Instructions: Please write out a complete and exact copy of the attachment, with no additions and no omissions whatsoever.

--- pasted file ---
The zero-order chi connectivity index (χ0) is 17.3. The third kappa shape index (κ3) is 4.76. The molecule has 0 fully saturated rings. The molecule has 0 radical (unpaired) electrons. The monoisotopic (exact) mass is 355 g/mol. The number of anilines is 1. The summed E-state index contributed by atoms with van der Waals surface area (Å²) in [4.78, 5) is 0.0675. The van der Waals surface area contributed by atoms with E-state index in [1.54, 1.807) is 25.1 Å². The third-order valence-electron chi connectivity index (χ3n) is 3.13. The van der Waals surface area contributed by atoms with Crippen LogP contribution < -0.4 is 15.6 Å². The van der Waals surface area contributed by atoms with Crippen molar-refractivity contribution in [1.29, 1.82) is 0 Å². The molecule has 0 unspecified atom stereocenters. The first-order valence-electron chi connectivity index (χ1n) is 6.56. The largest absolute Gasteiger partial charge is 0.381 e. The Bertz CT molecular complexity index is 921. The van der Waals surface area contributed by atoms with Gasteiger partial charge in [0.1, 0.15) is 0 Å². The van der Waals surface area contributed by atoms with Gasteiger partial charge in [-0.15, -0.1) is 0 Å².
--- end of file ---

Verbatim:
The zero-order chi connectivity index (χ0) is 17.3. The third kappa shape index (κ3) is 4.76. The molecule has 0 fully saturated rings. The molecule has 0 radical (unpaired) electrons. The monoisotopic (exact) mass is 355 g/mol. The number of anilines is 1. The summed E-state index contributed by atoms with van der Waals surface area (Å²) in [4.78, 5) is 0.0675. The van der Waals surface area contributed by atoms with E-state index in [1.54, 1.807) is 25.1 Å². The third-order valence-electron chi connectivity index (χ3n) is 3.13. The van der Waals surface area contributed by atoms with Crippen LogP contribution < -0.4 is 15.6 Å². The van der Waals surface area contributed by atoms with Crippen molar-refractivity contribution in [1.29, 1.82) is 0 Å². The molecule has 0 unspecified atom stereocenters. The first-order valence-electron chi connectivity index (χ1n) is 6.56. The largest absolute Gasteiger partial charge is 0.381 e. The Bertz CT molecular complexity index is 921. The van der Waals surface area contributed by atoms with Gasteiger partial charge in [0.1, 0.15) is 0 Å². The van der Waals surface area contributed by atoms with Gasteiger partial charge in [-0.15, -0.1) is 0 Å².